The EPA Has Weakened Air Pollution Standards

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The Environmental Protection Agency has rolled back air pollution standards in a series of memos issued over the last four months, according to the Hill.

The memos give new life to failed Bush-era proposals that limit how much the EPA can regulate industry emissions. One memo from December states that, under the New Source Review program, in which the EPA evaluates big changes to existing facilities, the agency "does not intend to substitute its judgement for that of the owner or operator by 'second guessing' the owner or operator's emissions projections." Another memo from January allows operations classified as "major" pollution sources to be downgraded to "minor" sources if their emissions drop, undermining the agency's ability to better scrutinize those with a history of pollution.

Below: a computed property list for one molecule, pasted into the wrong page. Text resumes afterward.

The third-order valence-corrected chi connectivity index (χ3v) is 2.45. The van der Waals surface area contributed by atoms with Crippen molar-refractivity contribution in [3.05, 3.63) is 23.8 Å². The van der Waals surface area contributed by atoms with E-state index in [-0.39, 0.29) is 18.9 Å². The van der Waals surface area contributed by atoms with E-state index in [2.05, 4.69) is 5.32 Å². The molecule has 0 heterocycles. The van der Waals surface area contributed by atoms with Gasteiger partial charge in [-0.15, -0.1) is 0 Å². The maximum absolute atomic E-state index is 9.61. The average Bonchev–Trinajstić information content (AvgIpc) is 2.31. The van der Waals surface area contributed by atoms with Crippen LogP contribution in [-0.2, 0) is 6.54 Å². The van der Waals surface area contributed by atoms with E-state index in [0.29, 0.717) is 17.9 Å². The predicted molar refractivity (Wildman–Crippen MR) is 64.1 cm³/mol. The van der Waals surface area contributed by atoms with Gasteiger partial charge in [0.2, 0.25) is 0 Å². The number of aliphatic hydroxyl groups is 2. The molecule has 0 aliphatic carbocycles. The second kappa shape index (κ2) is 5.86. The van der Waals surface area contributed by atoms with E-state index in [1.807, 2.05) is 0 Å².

A March memo allows changes to the calculation companies use to estimate new projects' future emissions, and the last memo, issued just last week and signed by President Donald Trump, calls on the EPA to adjust the National Ambient Air Quality Standards to favor industry.

Environmental and public-health advocates say the changes are "radical" and dangerous to human health, and have criticized the EPA—and Bill Wehrum, the head of the agency's air office in particular—for a lack of transparency and failure to include public input as required by law for regulatory rule changes.

"I think Mr. Wehrum has decided this is likely a one-term administration and he's going to devote his full resources to rolling back clean air, climate and public-health protections in the time available to him," John Walke of the Natural Resources Defense Council told the Hill.

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